By Mira Sorvino, Special to CNN
Phnom Penh, Cambodia (CNN) – Today we drove out to Svay Pak, a slum notorious as a hub of child sex trafficking. There we met Don Brewster, a white haired, blue-eyed bespectacled man in flip-flops with a pleasant face and high energy. He runs Agape International Missions (AIM), a non-profit for trafficked and at risk children and teenagers. The residence, Rahab’s House, is filled with bustling energy with a school and a children’s center. It takes its name from an Old Testament prostitute who provided sanctuary and was blessed. He says this and every other building used by AIM is a former brothel."
Don takes me on a walking tour of Svay Pak; we pass “The Lord’s Gym,” a center Don started, filled with local guys—human traffickers-turned-kickboxers. How he did it: He invited a “power team” of U.S. bodybuilders to display their might through the streets, leading the young men to the gym to work out, where they are inspired by a coach who teaches them respect for women and children. They have traded the high money (they used to make U.S. $200 or more a month bringing girls in from Vietnam and selling them to brothels) for the prestige of being known pro-fighters. I'm very impressed by Don’s outside-the-box methodology, proving transformation is possible in this generation of young men.
As we continue our walk, Don points out a group, mostly men, sitting around a couple of tables at the end of road. They are all traffickers, he says: They sell not only other people’s children, but their own.
As we approach with the cameras, they start to disperse, like roaches exposed to the light. A feeling of utter revulsion and ire rises in me. I finally burst out: "It's not ok to sell children! It's not ok to sell children to pedophiles … The world is watching."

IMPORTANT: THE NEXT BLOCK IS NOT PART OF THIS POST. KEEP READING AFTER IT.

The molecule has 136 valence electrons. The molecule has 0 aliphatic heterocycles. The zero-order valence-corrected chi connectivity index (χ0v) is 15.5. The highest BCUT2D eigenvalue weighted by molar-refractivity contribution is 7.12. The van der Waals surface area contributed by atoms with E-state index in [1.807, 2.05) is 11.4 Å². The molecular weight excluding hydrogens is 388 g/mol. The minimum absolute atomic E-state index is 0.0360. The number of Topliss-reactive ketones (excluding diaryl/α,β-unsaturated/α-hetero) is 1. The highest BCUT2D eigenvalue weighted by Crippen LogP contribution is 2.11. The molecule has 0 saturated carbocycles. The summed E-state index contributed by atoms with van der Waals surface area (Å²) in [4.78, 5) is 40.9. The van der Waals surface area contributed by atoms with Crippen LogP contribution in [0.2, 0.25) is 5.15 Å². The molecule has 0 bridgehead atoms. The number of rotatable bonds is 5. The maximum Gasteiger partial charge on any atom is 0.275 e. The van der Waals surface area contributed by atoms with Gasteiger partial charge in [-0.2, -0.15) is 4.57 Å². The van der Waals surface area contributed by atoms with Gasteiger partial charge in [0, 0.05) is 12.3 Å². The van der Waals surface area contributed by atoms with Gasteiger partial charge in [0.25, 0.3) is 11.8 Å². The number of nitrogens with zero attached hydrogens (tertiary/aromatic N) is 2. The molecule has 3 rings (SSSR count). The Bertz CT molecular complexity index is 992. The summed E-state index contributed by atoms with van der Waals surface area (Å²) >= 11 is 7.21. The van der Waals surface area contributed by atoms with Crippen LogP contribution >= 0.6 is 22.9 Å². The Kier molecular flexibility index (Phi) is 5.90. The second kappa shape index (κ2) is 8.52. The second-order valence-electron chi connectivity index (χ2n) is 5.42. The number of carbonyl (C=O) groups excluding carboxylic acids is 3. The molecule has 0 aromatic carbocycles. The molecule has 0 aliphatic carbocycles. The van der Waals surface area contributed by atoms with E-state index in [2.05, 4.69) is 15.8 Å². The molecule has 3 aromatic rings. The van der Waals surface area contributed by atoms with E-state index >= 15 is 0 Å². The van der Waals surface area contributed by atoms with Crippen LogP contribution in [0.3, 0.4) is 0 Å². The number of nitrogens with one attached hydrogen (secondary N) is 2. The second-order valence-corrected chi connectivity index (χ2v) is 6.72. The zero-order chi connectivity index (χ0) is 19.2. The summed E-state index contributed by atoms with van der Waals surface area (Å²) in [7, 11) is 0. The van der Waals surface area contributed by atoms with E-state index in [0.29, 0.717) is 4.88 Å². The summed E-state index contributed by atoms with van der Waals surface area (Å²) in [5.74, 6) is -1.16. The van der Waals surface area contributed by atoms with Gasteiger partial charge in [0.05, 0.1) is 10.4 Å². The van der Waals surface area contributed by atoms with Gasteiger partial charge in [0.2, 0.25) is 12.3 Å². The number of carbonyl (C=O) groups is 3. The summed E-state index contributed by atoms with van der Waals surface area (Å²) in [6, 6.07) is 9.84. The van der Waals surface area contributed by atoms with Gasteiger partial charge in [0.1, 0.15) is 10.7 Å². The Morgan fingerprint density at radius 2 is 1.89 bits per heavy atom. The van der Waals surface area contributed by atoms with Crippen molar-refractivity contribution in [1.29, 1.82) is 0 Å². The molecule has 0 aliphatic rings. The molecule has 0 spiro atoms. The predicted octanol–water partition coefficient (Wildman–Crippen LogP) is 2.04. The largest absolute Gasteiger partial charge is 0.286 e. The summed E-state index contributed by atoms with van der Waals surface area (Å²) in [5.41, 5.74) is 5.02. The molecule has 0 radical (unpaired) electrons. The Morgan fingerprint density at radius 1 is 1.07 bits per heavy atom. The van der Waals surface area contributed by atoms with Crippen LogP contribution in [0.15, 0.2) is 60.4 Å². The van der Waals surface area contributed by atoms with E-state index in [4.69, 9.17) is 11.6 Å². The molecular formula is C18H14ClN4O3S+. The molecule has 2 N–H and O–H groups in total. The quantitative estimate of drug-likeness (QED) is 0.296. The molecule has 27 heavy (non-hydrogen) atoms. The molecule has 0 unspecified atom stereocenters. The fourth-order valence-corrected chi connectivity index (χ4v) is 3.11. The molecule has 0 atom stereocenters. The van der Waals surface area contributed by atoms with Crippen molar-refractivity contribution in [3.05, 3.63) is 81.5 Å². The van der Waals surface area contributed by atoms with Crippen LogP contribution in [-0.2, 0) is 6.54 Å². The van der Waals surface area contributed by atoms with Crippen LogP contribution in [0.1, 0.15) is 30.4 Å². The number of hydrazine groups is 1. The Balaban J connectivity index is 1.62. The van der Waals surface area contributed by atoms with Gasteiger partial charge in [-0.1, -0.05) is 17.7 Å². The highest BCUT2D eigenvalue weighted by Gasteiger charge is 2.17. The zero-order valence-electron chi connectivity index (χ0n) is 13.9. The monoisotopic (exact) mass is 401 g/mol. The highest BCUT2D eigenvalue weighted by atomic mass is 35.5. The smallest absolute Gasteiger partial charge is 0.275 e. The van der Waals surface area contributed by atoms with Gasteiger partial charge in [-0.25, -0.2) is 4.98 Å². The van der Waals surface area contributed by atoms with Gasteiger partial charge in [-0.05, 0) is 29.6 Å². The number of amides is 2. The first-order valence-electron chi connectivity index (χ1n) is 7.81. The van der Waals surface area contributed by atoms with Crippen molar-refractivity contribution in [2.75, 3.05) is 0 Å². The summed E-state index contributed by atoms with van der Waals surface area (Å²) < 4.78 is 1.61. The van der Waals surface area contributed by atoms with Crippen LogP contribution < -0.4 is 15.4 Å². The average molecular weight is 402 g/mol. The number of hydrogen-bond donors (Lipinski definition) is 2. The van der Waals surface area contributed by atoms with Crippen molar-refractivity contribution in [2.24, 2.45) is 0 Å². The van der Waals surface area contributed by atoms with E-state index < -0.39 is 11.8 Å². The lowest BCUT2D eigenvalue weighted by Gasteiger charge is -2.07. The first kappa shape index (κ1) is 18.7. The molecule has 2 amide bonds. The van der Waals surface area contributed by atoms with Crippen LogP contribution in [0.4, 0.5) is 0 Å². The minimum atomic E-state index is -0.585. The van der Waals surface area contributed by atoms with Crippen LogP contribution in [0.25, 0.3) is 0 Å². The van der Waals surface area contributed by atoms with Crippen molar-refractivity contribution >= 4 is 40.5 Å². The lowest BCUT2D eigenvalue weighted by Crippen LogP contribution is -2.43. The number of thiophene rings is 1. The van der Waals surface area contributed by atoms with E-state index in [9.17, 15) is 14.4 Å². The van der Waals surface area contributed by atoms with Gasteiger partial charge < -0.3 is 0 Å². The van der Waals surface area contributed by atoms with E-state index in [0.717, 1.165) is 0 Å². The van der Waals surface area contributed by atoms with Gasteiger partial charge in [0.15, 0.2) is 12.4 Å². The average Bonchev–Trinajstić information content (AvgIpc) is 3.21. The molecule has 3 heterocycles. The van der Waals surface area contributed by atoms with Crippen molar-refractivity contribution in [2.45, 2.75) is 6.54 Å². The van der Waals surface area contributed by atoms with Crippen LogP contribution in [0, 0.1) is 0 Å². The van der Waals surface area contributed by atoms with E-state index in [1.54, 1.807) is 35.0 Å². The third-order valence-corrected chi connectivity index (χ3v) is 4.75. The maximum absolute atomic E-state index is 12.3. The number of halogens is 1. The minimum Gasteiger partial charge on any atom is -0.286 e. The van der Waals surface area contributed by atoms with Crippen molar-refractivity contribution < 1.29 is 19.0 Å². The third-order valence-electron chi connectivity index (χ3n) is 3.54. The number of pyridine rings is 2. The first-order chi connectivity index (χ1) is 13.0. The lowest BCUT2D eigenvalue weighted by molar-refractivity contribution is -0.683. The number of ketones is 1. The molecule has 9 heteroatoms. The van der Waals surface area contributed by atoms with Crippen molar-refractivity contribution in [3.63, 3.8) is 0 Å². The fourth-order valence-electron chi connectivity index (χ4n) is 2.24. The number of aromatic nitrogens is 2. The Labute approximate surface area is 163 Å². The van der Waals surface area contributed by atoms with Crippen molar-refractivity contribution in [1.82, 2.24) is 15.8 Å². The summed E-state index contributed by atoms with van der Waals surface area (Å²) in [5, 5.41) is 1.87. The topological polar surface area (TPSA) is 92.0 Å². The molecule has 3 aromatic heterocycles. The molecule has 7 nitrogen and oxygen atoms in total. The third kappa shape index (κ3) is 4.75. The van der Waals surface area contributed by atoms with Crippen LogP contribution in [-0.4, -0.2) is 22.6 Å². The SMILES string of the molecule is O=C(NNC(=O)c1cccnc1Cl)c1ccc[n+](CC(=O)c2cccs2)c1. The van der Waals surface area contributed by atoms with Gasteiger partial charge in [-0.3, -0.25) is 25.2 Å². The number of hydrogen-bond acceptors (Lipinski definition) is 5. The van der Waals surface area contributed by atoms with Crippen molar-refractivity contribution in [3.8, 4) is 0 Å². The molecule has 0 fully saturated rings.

I felt so impotent with a rage that could do nothing in the moment. I felt a little ridiculous but I couldn’t walk away saying nothing.
Don felt we should move out of there quickly. Then we looked at each other and both started crying. I just can't stand it, that little children and teenagers are being hurt a stone’s throw away and we can’t get to them, can't swoop in like guardian angels and pluck them out of harm’s way; that those men and shifty-eyed women are using children for profit and going through with their ipso facto destruction without a shred of empathy or humanity. I’m crying again thinking about it.
Then we enter the artisan space where Don has created jobs for the girls; downstairs there is sewing and upstairs there is bracelet weaving and beading. It’s like hell is outside and this is a haven. The girls are generally happy-looking if shy, and there is lots of hugging going around.
I meet this cool girl, Lim, whom I want to help get a scholarship in the U.S. for studying kickboxing. My positivity is creeping back in. The girls are not just following patterns but coming up with their own beautiful designs; after I picked out a special one my kickboxing friend Lim proudly indicated she had designed and made it!